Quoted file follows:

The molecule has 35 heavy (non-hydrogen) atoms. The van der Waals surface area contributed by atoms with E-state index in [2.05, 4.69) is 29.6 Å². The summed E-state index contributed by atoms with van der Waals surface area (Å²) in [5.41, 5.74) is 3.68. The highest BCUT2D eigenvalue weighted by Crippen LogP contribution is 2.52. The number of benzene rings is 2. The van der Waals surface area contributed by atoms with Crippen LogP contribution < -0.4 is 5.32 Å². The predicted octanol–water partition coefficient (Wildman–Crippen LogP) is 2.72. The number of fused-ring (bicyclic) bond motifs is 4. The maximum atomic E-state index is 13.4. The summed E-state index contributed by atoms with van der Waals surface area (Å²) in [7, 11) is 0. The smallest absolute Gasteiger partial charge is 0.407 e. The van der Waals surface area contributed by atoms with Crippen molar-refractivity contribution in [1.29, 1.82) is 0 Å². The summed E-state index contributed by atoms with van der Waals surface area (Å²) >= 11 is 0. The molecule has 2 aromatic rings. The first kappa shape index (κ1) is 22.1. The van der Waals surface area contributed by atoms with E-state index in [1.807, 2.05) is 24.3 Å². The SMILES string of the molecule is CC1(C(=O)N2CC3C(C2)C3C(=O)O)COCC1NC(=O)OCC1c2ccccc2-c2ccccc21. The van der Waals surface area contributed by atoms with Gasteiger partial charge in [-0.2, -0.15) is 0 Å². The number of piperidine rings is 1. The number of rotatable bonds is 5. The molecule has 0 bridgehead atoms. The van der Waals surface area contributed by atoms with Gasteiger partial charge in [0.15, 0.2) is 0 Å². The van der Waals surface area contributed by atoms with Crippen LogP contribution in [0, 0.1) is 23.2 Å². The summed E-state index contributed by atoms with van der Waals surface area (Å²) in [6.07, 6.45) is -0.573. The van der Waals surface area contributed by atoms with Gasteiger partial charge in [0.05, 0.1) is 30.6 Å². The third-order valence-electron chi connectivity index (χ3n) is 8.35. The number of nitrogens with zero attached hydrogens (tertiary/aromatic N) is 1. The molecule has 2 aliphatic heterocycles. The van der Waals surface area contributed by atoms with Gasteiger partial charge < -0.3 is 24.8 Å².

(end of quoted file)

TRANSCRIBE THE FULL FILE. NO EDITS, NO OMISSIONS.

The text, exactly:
The molecule has 35 heavy (non-hydrogen) atoms. The van der Waals surface area contributed by atoms with E-state index in [2.05, 4.69) is 29.6 Å². The summed E-state index contributed by atoms with van der Waals surface area (Å²) in [5.41, 5.74) is 3.68. The highest BCUT2D eigenvalue weighted by Crippen LogP contribution is 2.52. The number of benzene rings is 2. The van der Waals surface area contributed by atoms with Crippen LogP contribution < -0.4 is 5.32 Å². The predicted octanol–water partition coefficient (Wildman–Crippen LogP) is 2.72. The number of fused-ring (bicyclic) bond motifs is 4. The maximum atomic E-state index is 13.4. The summed E-state index contributed by atoms with van der Waals surface area (Å²) in [7, 11) is 0. The smallest absolute Gasteiger partial charge is 0.407 e. The van der Waals surface area contributed by atoms with Crippen molar-refractivity contribution in [1.29, 1.82) is 0 Å². The summed E-state index contributed by atoms with van der Waals surface area (Å²) >= 11 is 0. The molecule has 2 aromatic rings. The first kappa shape index (κ1) is 22.1. The van der Waals surface area contributed by atoms with E-state index in [1.807, 2.05) is 24.3 Å². The SMILES string of the molecule is CC1(C(=O)N2CC3C(C2)C3C(=O)O)COCC1NC(=O)OCC1c2ccccc2-c2ccccc21. The van der Waals surface area contributed by atoms with Gasteiger partial charge in [-0.2, -0.15) is 0 Å². The number of piperidine rings is 1. The number of rotatable bonds is 5. The molecule has 0 bridgehead atoms. The van der Waals surface area contributed by atoms with Gasteiger partial charge in [0.15, 0.2) is 0 Å². The van der Waals surface area contributed by atoms with Crippen LogP contribution in [0, 0.1) is 23.2 Å². The summed E-state index contributed by atoms with van der Waals surface area (Å²) in [6.07, 6.45) is -0.573. The van der Waals surface area contributed by atoms with Gasteiger partial charge in [0.05, 0.1) is 30.6 Å². The third-order valence-electron chi connectivity index (χ3n) is 8.35. The number of nitrogens with zero attached hydrogens (tertiary/aromatic N) is 1. The molecule has 2 aliphatic heterocycles. The van der Waals surface area contributed by atoms with Gasteiger partial charge < -0.3 is 24.8 Å².